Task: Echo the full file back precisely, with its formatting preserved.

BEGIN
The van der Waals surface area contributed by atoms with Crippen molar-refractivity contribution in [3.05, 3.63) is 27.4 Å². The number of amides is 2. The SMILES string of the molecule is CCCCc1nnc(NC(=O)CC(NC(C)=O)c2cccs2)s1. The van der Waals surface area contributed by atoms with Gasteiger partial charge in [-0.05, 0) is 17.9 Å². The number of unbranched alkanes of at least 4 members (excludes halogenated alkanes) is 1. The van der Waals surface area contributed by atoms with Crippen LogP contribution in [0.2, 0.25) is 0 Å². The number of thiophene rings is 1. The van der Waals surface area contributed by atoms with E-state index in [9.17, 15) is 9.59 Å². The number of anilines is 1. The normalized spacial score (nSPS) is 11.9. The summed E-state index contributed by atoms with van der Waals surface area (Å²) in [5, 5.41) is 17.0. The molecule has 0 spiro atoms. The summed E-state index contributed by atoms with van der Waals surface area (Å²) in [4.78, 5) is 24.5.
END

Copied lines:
The van der Waals surface area contributed by atoms with Crippen molar-refractivity contribution in [3.05, 3.63) is 27.4 Å². The number of amides is 2. The SMILES string of the molecule is CCCCc1nnc(NC(=O)CC(NC(C)=O)c2cccs2)s1. The van der Waals surface area contributed by atoms with Gasteiger partial charge in [-0.05, 0) is 17.9 Å². The number of unbranched alkanes of at least 4 members (excludes halogenated alkanes) is 1. The van der Waals surface area contributed by atoms with Crippen LogP contribution in [0.2, 0.25) is 0 Å². The number of thiophene rings is 1. The van der Waals surface area contributed by atoms with E-state index in [9.17, 15) is 9.59 Å². The number of anilines is 1. The normalized spacial score (nSPS) is 11.9. The summed E-state index contributed by atoms with van der Waals surface area (Å²) in [5, 5.41) is 17.0. The molecule has 0 spiro atoms. The summed E-state index contributed by atoms with van der Waals surface area (Å²) in [4.78, 5) is 24.5.